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Erik Kain

Erik writes about video games at Forbes and politics at Mother Jones. He's the contributor of The League though he hasn't written much here lately. He can be found occasionally composing 140 character cultural analysis on Twitter.

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5 Responses

  1. Avatar silentbeep says:

    “It almost makes you wonder why they didn’t just make a piece of real progressive legislation and then jam it through, and take hits where they need to. You know, barter. Go big and then work your way down. If you start with such a feckless, unambitious bill, what are you likely to end up with once all is said and done?’

    I’ve been asking myself these questions my entire voting life as a liberal (with very small libertarian leanings). There is a reason why the democratic party has such a wimpy reputation. They are too willing to concede when they don’t have to, way before the inevitable negotiations and whittling down starts. It’s stunningReport

    • Avatar greginak in reply to silentbeep says:

      Well the Democratic party is not all that progressive. They are a broad coalition with not that much of the old style lefties still around (conservo inability to understand the definition of words or the political spectrum aside). Also they had to postion a bill to prevent to much opposition from the various powerful forces (AMA, AARP, drug companies, hospitals, etc)Report

  2. Avatar silentbeep says:

    “Also they had to position a bill to prevent to much opposition from the various powerful forces”

    Well that’s the thing right? That’s what I mean. Inevitably, the Democrats weren’t going to get everything they wanted, no matter what they proposed. It’s the unwillingness to take the hits that bothers me so much, it’s strange because the “hits” get taken regardless, it’s as if they operate on some delusional assumption that the GOP, deep down inside, really wants to agree with the Dems to pass “blue” proposals. No guts.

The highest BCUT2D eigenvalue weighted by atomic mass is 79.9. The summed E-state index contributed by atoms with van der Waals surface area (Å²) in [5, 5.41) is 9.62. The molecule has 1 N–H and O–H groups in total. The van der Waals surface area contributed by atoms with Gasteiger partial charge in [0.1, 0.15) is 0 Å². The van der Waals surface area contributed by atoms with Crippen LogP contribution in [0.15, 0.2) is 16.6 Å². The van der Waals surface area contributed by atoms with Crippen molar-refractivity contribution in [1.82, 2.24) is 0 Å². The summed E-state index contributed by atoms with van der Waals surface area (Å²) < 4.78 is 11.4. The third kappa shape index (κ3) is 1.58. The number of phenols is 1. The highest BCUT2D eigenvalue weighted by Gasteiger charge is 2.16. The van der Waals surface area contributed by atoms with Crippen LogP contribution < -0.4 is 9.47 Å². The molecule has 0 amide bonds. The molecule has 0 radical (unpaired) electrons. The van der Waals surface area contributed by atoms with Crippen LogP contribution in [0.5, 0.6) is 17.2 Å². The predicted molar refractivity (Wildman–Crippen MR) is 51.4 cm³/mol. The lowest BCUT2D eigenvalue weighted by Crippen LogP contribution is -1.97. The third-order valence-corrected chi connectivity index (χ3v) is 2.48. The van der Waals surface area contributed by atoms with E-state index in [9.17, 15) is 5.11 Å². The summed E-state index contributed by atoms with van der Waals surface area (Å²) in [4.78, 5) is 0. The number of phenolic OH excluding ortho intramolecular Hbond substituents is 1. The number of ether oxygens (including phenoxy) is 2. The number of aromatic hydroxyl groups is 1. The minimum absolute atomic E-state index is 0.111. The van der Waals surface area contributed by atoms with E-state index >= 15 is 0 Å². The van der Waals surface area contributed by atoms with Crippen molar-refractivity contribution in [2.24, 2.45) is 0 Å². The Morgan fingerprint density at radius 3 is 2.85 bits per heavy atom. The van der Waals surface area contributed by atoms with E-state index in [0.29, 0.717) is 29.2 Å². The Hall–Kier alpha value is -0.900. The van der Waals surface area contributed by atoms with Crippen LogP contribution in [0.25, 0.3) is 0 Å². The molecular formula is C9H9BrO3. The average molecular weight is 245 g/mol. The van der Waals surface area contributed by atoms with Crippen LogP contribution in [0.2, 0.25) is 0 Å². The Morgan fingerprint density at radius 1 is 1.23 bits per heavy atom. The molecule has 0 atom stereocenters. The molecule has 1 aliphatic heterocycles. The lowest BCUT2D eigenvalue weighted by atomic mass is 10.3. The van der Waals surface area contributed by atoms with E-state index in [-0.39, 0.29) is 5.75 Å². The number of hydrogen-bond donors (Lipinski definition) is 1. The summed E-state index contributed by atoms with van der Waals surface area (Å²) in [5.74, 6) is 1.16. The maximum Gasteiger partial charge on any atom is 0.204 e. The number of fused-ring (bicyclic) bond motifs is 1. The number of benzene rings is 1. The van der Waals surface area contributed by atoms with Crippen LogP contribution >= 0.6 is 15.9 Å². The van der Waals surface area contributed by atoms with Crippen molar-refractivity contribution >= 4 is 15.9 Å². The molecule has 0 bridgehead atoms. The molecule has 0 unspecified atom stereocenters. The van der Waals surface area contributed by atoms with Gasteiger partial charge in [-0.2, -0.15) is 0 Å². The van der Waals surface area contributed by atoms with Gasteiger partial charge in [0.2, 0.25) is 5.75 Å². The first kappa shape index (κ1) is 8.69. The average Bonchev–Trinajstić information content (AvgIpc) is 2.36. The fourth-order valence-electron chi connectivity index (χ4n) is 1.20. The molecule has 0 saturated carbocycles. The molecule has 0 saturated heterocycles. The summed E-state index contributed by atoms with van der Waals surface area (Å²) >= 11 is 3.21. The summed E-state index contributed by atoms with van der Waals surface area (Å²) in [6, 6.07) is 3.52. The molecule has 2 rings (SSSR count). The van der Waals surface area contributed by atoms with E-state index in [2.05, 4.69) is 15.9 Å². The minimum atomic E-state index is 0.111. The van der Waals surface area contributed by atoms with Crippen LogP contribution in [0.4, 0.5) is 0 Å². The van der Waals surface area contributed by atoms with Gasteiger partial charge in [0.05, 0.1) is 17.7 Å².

I’m a realistic liberal, there really is nowhere else for me to go, Naderite candidates are not a pragmatic option in my eyes. I’m too leftie to be “independent” cause I vote for Democrats everytime anyway, that’s not very independent.

    The Democratic party needs to learn how to be a “big tent” party again, which includes ultra-blue progressives….I can only hopeReport

  3. Avatar Tim Kowal says:

    I don’t get why insuring 29 million previously uninsured is “not bad” but “not great either.” According to Obama, we only have just over 30 million uninsured. And Megan McArdle explains pretty well why the number is actually much lower than that.Report

  4. Avatar nick.t. says:

    Well, I don’t know that the Baucosity is going to be much like the final bill that Obama will get to sign. I suspect that this is the high tide for Baucus (which is pretty bad news for him), and that you’ll see a more radical bill in fairly short order. I would agree that a number of Democratic Senators are wishywashy centrists at best, but they can read the polls as well as anyone. What the polls say is that the public option is popular, and that Senators who deny it to their Democratic constituents may not have much of a future. I would be tempted to place a small bet that the final version will include a good public option, that it will get an up and down vote in the Senate, and that about five Democrats will vote against, having previously broken the filibuster.Report

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